Patients were divided into morning and afternoon groups based on their aortic cross-clamp start times. Patients with aortic cross-clamp start times between 8 and 11 am were defined as having morning surgery, and those with aortic cross-clamp start times between 2 and 5 pm were defined as having afternoon surgery. Patients with aortic cross-clamp application between 11 am and 2 pm were not included in the primary analysis to provide clear separation between the groups. All patients were followed until hospital discharge.
Clinical Processes of Care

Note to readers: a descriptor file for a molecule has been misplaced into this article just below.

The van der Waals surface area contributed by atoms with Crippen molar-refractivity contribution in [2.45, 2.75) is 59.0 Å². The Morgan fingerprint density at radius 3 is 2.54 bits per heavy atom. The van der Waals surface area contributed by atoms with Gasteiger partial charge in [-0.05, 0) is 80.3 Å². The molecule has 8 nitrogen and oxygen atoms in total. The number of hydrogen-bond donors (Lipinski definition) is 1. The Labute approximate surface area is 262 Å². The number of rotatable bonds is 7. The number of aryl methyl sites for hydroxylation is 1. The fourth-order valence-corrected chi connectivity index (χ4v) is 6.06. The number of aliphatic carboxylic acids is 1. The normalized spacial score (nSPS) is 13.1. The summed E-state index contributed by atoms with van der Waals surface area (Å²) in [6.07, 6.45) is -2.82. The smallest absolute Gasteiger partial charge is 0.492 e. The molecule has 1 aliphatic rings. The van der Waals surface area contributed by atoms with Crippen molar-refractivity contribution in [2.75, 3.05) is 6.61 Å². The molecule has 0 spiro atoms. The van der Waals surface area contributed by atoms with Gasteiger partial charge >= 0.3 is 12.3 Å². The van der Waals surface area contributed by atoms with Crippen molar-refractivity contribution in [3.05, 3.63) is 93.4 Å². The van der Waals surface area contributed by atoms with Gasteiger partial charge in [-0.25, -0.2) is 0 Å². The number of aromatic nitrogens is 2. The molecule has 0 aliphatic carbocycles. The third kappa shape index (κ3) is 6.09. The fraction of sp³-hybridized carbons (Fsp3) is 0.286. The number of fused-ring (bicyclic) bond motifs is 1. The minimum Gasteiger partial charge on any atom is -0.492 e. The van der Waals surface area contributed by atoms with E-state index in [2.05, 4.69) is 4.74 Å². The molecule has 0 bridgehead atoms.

Standard American Society of Anesthesiologists (Schaumburg, Illinois) monitors, brachial arterial catheters, central venous or pulmonary artery catheters, and transesophageal echocardiography were used for all patients. Anesthesia was induced and maintained with midazolam, fentanyl, propofol, etomidate, ketamine, methadone, depolarizing and/or nondepolarizing muscle relaxants, and volatile anesthetics. Standard procedures were used for initiation and separation from cardiopulmonary bypass. Intermittent retrograde and antegrade Buckberg or del Nido cardioplegia were given for cardioplegic arrest. Low cardiac index during separation from cardiopulmonary bypass was treated with epinephrine, milrinone, dobutamine, or dopamine infusion to achieve a cardiac index of more than 2.0 l ⋅ min−1 ⋅ m−2. The indications for use of two or more inotropic agents include continued hemodynamic instability caused by myocardial failure/insufficiency assessed by pulmonary artery catheters with a cardiac index of less than 2.0 l ⋅ min−1 ⋅ m−2 or left and/or right ventricular dysfunction assessed by echocardiography after optimizing preload and afterload and correction of all electrolyte and blood gas abnormalities. Hypotension with adequate intravascular volume status was treated with norepinephrine or vasopressin infusion for a target mean arterial pressure of more than 70 mmHg.